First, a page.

shall see presently how far these statements tally with the data drawn from fuller sources, for the half-century succeeding.
Let us now turn to Diagram No, 2, which exhibits the sun-spot curves from 1834 to 1884, paralleled with those of the temperature, the rainfall, and the lake.
We see five "periods" of sun-spot maxima, culminating in the years 1838, '48, '60, '70, and '82, the number of spots at each varying from 95 to 150. And five of sun-spot minima—in the years 1834, '44, '56, '67, and '77, the spots in each varying from 5 to 10. The maximum periods recur at intervals of ten to twelve years—and the minimum periods at like intervals—the means being 10·8 years. With the aid of the accompanying Table No. 2, we may proceed to compare results.
Table No. 2 aims to give in a succinct form all the data which our discussion requires. These are grouped in columns, as follows;
The first group gives (in three columns) the sun-spot data, in the same manner as in Table No. 1, viz., the years of maxima and minima, the number of spots at each, and the lengths of the periods.
The second or temperature group gives (in two columns) for those years of maxima and minima which conform to the sun-spot maxima and minima, the degrees of temperature (the mean of the year at Detroit), and the lengths of the periods.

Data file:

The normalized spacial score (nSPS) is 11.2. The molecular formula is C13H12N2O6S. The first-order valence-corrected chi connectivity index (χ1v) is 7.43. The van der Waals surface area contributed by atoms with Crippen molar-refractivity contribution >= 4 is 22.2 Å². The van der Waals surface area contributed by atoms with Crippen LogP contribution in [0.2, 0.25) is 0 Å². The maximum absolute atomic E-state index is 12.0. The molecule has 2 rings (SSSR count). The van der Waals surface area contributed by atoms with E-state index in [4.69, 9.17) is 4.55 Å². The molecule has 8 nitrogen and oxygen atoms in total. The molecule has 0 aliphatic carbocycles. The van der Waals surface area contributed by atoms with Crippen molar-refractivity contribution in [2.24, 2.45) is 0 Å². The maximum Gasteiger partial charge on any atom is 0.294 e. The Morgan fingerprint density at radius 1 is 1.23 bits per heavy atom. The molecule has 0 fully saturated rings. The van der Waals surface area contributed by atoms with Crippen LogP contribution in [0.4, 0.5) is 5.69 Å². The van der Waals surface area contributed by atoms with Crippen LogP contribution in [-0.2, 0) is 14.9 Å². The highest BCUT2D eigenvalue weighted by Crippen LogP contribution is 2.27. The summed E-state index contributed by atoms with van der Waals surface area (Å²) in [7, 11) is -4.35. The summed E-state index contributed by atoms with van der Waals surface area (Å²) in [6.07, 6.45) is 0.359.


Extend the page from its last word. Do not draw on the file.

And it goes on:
The rainfall has three groups. The first gives for Detroit (in three columns) the maximum and minimum periods, the precipitation in inches at each, and the lag or interval at which each follows, inversely, behind those of the temperature. Like data are given for the rainfall at Milwaukee and at Cleveland, so far as I possess data, omitting the column of lag.
For the water-levels there are two groups, each showing (in three separate columns) the periodicities, the measurements in feet and tenths below the plane of 1838, and the lag behind the rainfall at Detroit.
Lastly are given (as in Table No. 1) the lag of the lake behind the sun-spot periods—lake maxima behind sun-spot minima, and the reverse.
My aim is to exhibit those fluctuations in the elements under discussion which conform to the sun-spot periodicities, according to the law which seems to govern, viz., temperature directly as the sun-spots; rainfall inversely as the temperature; lake-levels directly as the rainfall, and the periodical changes in each, following uniformly those of the preceding or influencing element by a lag of short interval; and this increasing in length according to the remoteness from the original source of influence.
When we consider that the sun is itself the ultimate source of all